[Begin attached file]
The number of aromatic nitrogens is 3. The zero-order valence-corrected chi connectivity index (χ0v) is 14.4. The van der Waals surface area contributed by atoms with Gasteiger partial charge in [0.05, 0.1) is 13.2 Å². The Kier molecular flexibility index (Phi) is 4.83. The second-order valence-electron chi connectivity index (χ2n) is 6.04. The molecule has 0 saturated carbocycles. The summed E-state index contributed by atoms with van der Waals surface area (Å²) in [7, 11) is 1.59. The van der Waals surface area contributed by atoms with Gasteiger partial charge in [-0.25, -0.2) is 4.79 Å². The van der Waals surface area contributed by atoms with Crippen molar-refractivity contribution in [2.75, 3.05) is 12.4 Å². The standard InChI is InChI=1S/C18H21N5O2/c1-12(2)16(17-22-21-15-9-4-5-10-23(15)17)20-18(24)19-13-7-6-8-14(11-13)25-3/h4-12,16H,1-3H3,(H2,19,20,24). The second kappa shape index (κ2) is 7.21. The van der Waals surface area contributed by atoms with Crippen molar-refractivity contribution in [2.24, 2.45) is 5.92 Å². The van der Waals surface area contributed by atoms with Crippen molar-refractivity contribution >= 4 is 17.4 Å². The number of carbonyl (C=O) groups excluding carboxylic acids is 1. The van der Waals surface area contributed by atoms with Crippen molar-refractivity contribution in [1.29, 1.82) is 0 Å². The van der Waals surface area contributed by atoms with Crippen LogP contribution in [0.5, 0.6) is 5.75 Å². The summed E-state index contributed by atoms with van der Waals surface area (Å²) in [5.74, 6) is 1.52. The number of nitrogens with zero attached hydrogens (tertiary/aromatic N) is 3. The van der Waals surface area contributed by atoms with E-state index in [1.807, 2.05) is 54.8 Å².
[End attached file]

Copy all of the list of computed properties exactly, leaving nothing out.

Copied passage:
The number of aromatic nitrogens is 3. The zero-order valence-corrected chi connectivity index (χ0v) is 14.4. The van der Waals surface area contributed by atoms with Gasteiger partial charge in [0.05, 0.1) is 13.2 Å². The Kier molecular flexibility index (Phi) is 4.83. The second-order valence-electron chi connectivity index (χ2n) is 6.04. The molecule has 0 saturated carbocycles. The summed E-state index contributed by atoms with van der Waals surface area (Å²) in [7, 11) is 1.59. The van der Waals surface area contributed by atoms with Gasteiger partial charge in [-0.25, -0.2) is 4.79 Å². The van der Waals surface area contributed by atoms with Crippen molar-refractivity contribution in [2.75, 3.05) is 12.4 Å². The standard InChI is InChI=1S/C18H21N5O2/c1-12(2)16(17-22-21-15-9-4-5-10-23(15)17)20-18(24)19-13-7-6-8-14(11-13)25-3/h4-12,16H,1-3H3,(H2,19,20,24). The second kappa shape index (κ2) is 7.21. The van der Waals surface area contributed by atoms with Crippen molar-refractivity contribution in [2.24, 2.45) is 5.92 Å². The van der Waals surface area contributed by atoms with Crippen molar-refractivity contribution >= 4 is 17.4 Å². The number of carbonyl (C=O) groups excluding carboxylic acids is 1. The van der Waals surface area contributed by atoms with Crippen molar-refractivity contribution in [1.29, 1.82) is 0 Å². The van der Waals surface area contributed by atoms with Crippen LogP contribution in [0.5, 0.6) is 5.75 Å². The summed E-state index contributed by atoms with van der Waals surface area (Å²) in [5.74, 6) is 1.52. The number of nitrogens with zero attached hydrogens (tertiary/aromatic N) is 3. The van der Waals surface area contributed by atoms with E-state index in [1.807, 2.05) is 54.8 Å².